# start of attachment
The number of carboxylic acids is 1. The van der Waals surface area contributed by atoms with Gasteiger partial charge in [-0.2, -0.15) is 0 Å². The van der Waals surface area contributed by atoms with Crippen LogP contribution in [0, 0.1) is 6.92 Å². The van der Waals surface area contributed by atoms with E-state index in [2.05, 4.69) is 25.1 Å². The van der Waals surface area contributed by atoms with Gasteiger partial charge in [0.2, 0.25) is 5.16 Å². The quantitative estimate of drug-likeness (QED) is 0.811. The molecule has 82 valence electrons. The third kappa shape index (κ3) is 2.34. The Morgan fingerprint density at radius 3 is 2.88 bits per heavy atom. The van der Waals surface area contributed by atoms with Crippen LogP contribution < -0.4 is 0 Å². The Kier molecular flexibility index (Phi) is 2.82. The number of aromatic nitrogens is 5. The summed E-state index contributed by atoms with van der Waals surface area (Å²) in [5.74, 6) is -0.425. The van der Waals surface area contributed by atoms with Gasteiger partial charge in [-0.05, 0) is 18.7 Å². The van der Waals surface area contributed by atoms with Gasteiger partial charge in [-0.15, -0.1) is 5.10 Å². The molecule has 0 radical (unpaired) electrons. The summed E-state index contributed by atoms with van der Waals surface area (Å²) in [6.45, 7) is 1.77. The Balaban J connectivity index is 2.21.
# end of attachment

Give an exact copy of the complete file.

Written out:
The number of carboxylic acids is 1. The van der Waals surface area contributed by atoms with Gasteiger partial charge in [-0.2, -0.15) is 0 Å². The van der Waals surface area contributed by atoms with Crippen LogP contribution in [0, 0.1) is 6.92 Å². The van der Waals surface area contributed by atoms with E-state index in [2.05, 4.69) is 25.1 Å². The van der Waals surface area contributed by atoms with Gasteiger partial charge in [0.2, 0.25) is 5.16 Å². The quantitative estimate of drug-likeness (QED) is 0.811. The molecule has 82 valence electrons. The third kappa shape index (κ3) is 2.34. The Morgan fingerprint density at radius 3 is 2.88 bits per heavy atom. The van der Waals surface area contributed by atoms with Crippen LogP contribution < -0.4 is 0 Å². The Kier molecular flexibility index (Phi) is 2.82. The number of aromatic nitrogens is 5. The summed E-state index contributed by atoms with van der Waals surface area (Å²) in [5.74, 6) is -0.425. The van der Waals surface area contributed by atoms with Gasteiger partial charge in [-0.05, 0) is 18.7 Å². The van der Waals surface area contributed by atoms with Gasteiger partial charge in [-0.15, -0.1) is 5.10 Å². The molecule has 0 radical (unpaired) electrons. The summed E-state index contributed by atoms with van der Waals surface area (Å²) in [6.45, 7) is 1.77. The Balaban J connectivity index is 2.21.